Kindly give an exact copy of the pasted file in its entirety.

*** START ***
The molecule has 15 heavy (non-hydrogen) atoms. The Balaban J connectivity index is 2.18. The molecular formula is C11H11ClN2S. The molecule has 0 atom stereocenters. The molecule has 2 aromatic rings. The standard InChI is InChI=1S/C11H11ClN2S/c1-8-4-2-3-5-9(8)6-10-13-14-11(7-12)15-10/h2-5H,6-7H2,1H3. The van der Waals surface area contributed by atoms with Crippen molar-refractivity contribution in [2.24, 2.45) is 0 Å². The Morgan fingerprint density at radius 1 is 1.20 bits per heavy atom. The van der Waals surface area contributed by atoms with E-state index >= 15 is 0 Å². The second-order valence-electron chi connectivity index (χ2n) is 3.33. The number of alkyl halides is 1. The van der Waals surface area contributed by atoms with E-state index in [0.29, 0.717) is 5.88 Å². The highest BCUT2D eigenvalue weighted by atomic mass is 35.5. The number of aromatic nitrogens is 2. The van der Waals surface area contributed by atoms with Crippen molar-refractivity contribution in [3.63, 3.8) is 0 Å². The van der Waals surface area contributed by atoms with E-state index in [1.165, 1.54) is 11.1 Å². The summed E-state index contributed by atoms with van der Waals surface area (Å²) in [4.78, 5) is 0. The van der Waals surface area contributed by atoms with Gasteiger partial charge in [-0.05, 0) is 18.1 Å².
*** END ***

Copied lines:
The molecule has 15 heavy (non-hydrogen) atoms. The Balaban J connectivity index is 2.18. The molecular formula is C11H11ClN2S. The molecule has 0 atom stereocenters. The molecule has 2 aromatic rings. The standard InChI is InChI=1S/C11H11ClN2S/c1-8-4-2-3-5-9(8)6-10-13-14-11(7-12)15-10/h2-5H,6-7H2,1H3. The van der Waals surface area contributed by atoms with Crippen molar-refractivity contribution in [2.24, 2.45) is 0 Å². The Morgan fingerprint density at radius 1 is 1.20 bits per heavy atom. The van der Waals surface area contributed by atoms with E-state index >= 15 is 0 Å². The second-order valence-electron chi connectivity index (χ2n) is 3.33. The number of alkyl halides is 1. The van der Waals surface area contributed by atoms with E-state index in [0.29, 0.717) is 5.88 Å². The highest BCUT2D eigenvalue weighted by atomic mass is 35.5. The number of aromatic nitrogens is 2. The van der Waals surface area contributed by atoms with Crippen molar-refractivity contribution in [3.63, 3.8) is 0 Å². The van der Waals surface area contributed by atoms with E-state index in [1.165, 1.54) is 11.1 Å². The summed E-state index contributed by atoms with van der Waals surface area (Å²) in [4.78, 5) is 0. The van der Waals surface area contributed by atoms with Gasteiger partial charge in [-0.05, 0) is 18.1 Å².